Amazing, full featured CRM, built for Mac, iPad and iPhone from busibi.com.
As featured in Lawyers Weekly, Girl's Guide to Project Management, The Sweet Setup and WINK. Configurable opportunity tracking, contact management, task reminders, pricing schedules and social networks integration.
Fully configurable - tailor to your Sales Methodology and language
All Mac apps now require 64 bit MacOS.
MOBILE FIRST - No internet access required, just synch when you have a connection.
Drag and drop bubble charts to keep your pipeline data up to date.
Import contacts into your Address Book from LinkedIn and Facebook
Instantly view your top clients, top salespeople and other metrics
Set up reminders that are synched with your Apple devices
Add custom data lists for your company for products, services,clients and staff
Track your pipeline, contacts, actions, meetings.
No internet connection required, works offline.
Simple to use, powerful and configurable.
Fully integrated with your Address Book contacts, calendar and tasks.
Sync your address book with Facebook and LinkedIn.
Import customer lists, pricing and products from the cloud
Add your own custom fields and configure pick lists to suit.
Tailor for your sales methodology and branding
Drag and drop bubble chart
Slice and dice tabular view
Interactive sales funnel
SYNCH TO THE CLOUD - OR YOUR OWN DATACENTER
Integrate with your on-premise or cloud CRM such as SalesForce,SAP or Microsoft Dynamics
Updated for 64-bit MacOS. Automated subtotals in the budgeting section (just use ALL-CAPS for the line item). Added Risk tracking and Approval gates. Improved printing capabilities.
Ratings and Reviews
Beautiful but Unusable
I’m frequently surprised by superb software developers who create beautiful user friendly software, but because of little real world experience the software is unusable. Such is the case with Busibi CRM, and likely the various Busibi variations. Busibi has the potential to be a spectacular app, but due to several problems and two nearly fatal flaws, it is not useable.
Near Fatal Flaw #1: The CRM has a very nice looking, simple section for “Actions” (their name for tasks). If you’re only working with one client at a time this is just fine. However, I typically have 50 clients in my pipeline, with tasks to be performed on about half of them. The problem is that there is no view where I can look at all my tasks. This means I need to look at all 50 clients to see the tasks I have in front of me. Further, I must then write down the ones which I need to reference. All that keeps this problem from being a fatal flaw is that there is nice integration with “Reminders”. This provides the ability to create views inside the Reminders app. Obviously it is very cumbersome to switch back and forth between two apps.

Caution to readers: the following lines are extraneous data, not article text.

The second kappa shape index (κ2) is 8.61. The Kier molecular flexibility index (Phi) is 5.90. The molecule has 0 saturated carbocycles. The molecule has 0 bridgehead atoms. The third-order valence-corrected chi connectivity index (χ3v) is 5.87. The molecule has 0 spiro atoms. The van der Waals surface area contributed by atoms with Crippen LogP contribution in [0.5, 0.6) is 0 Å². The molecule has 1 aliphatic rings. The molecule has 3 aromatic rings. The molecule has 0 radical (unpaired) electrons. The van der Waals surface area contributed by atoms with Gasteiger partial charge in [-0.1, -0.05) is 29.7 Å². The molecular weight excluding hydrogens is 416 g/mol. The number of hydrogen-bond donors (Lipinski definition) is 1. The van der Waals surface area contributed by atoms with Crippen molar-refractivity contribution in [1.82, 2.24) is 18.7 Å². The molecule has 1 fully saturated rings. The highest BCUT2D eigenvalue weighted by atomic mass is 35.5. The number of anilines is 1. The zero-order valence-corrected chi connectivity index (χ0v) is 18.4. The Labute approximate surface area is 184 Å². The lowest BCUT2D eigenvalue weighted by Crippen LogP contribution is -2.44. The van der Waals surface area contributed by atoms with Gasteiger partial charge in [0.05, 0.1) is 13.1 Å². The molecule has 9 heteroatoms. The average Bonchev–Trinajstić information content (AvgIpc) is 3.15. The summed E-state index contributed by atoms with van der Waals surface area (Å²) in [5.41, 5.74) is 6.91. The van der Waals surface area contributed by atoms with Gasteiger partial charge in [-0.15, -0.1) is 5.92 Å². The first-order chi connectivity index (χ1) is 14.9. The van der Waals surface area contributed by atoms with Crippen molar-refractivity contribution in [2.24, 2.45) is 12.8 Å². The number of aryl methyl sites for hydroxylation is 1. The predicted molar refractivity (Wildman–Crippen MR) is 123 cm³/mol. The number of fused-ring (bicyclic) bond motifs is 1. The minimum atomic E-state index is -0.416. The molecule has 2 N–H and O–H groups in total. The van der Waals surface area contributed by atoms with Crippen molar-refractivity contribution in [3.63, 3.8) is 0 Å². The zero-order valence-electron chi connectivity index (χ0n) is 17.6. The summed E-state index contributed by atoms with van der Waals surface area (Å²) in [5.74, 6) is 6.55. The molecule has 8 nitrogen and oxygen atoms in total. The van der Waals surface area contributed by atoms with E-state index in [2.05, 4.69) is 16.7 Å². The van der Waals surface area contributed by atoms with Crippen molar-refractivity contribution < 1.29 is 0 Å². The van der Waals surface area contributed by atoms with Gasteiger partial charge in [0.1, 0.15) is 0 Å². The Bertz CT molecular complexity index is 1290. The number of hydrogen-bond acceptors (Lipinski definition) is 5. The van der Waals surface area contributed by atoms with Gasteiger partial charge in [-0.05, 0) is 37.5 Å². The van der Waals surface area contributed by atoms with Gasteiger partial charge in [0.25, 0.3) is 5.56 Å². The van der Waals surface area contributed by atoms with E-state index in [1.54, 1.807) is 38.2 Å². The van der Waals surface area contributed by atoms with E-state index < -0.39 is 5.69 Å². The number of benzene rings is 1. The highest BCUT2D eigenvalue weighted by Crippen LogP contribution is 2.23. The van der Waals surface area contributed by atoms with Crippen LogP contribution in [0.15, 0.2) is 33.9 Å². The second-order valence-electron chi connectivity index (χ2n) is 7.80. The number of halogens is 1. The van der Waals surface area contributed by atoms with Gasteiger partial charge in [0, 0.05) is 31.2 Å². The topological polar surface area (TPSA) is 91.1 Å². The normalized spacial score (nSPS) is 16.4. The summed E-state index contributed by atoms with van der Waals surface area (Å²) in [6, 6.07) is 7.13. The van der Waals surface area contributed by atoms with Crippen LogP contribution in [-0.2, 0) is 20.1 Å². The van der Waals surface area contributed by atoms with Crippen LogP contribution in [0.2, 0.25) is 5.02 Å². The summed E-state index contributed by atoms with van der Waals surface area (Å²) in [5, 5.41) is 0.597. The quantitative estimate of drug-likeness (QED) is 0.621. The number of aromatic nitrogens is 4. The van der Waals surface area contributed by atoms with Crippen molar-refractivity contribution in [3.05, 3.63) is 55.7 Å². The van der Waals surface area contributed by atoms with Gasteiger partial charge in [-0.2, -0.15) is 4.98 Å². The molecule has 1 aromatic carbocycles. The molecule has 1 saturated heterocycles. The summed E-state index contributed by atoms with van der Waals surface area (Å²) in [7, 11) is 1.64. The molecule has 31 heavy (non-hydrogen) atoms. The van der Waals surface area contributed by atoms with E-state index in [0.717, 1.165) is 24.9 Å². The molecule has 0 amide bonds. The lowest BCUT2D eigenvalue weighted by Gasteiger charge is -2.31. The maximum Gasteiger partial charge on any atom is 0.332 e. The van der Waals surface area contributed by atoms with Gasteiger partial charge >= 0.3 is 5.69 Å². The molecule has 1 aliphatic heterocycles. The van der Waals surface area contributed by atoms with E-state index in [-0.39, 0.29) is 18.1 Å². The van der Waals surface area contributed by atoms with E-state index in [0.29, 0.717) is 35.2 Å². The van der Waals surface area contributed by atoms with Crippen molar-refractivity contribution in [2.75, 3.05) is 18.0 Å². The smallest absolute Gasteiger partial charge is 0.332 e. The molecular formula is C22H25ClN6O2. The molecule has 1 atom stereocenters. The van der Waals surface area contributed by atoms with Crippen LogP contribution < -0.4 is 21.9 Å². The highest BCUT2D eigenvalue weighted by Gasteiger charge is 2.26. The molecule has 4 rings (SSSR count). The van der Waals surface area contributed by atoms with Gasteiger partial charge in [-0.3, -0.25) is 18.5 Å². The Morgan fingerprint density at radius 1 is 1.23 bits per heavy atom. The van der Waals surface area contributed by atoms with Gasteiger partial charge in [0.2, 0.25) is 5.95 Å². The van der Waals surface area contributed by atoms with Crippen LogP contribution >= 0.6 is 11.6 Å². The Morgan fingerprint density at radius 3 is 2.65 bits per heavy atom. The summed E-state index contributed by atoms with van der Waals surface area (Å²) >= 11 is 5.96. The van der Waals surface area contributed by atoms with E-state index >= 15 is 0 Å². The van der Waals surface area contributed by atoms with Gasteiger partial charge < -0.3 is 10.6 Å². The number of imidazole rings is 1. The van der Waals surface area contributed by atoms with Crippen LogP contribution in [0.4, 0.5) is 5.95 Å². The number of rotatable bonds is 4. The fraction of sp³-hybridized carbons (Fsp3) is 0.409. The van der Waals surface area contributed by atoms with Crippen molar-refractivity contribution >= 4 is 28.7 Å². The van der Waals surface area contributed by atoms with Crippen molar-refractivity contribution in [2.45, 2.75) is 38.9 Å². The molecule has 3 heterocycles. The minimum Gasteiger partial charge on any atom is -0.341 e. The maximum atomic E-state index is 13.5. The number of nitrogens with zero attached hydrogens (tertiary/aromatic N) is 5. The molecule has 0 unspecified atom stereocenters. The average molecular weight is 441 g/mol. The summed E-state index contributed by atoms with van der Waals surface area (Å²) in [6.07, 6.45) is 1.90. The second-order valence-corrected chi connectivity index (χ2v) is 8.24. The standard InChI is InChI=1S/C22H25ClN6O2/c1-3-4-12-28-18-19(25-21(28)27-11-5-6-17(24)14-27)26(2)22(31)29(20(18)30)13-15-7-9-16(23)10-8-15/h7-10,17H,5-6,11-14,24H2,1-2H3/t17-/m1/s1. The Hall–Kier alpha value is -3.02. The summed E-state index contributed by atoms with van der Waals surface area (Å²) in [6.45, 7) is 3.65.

Near Fatal Flaw #2: The app is integrated with “Contacts”, but in all the wrong places. Every time you create a new client, you are presented with a nice looking, simple “Summary” where you can list the high-level information of every client. You start by manually entering the client name. Not a big deal, except you need to go back to contacts to copy and paste the name to be sure it ties in. Inside the Summary is another place to list the client name. This may or may not be redundant, but again you must manually enter the name. But further down the page is four different lines for team members. In each of these lines you enter names only through integration with Contacts. The problem is that after six years in my present positon I have about 2,000 past, current or prospective clients, vs. only five team members. Further, I don’t remember the exact spelling of the names of each of the 2,000 clients and need the integration with Contacts; while I obviously know the names of my five team members, making the look-up an inconvenience.
• Looking up names in Contacts is extremely slow. I have a year old iMac with a flash drive, yet it takes about 30 seconds to lookup a name through the integration feature. Perhaps it’s because my Contacts data base is too large with about 8,000 contacts.
• Each client has a separate section for “People”. It is integrated with contacts, but not anything else. Other than having a quick reference of who is involved with the client, it doesn’t serve a purpose.
• Small Size – Apparently Busibi was made for the iPad Air and the developer used the same size for Macs as well. This means that I need to scroll through several screen views to see all my data, whereas it would be little or no scrolling if all the space on my large iMac monitor was utilized.
• Documents can be attached only through Dropbox. Since I use Dropbox that is okay, but I don’t put all my docs into Dropbox. Also, the lookup is clumsy, and since the file name is truncated, I can’t always identify the file I want.
Bottom line, if you have 1 or 2 clients this is an outstanding app. However, as the number of clients grows, the app’s usefulness declines to the point where it is unusable.
With Family Sharing set up, up to six family members can use this app.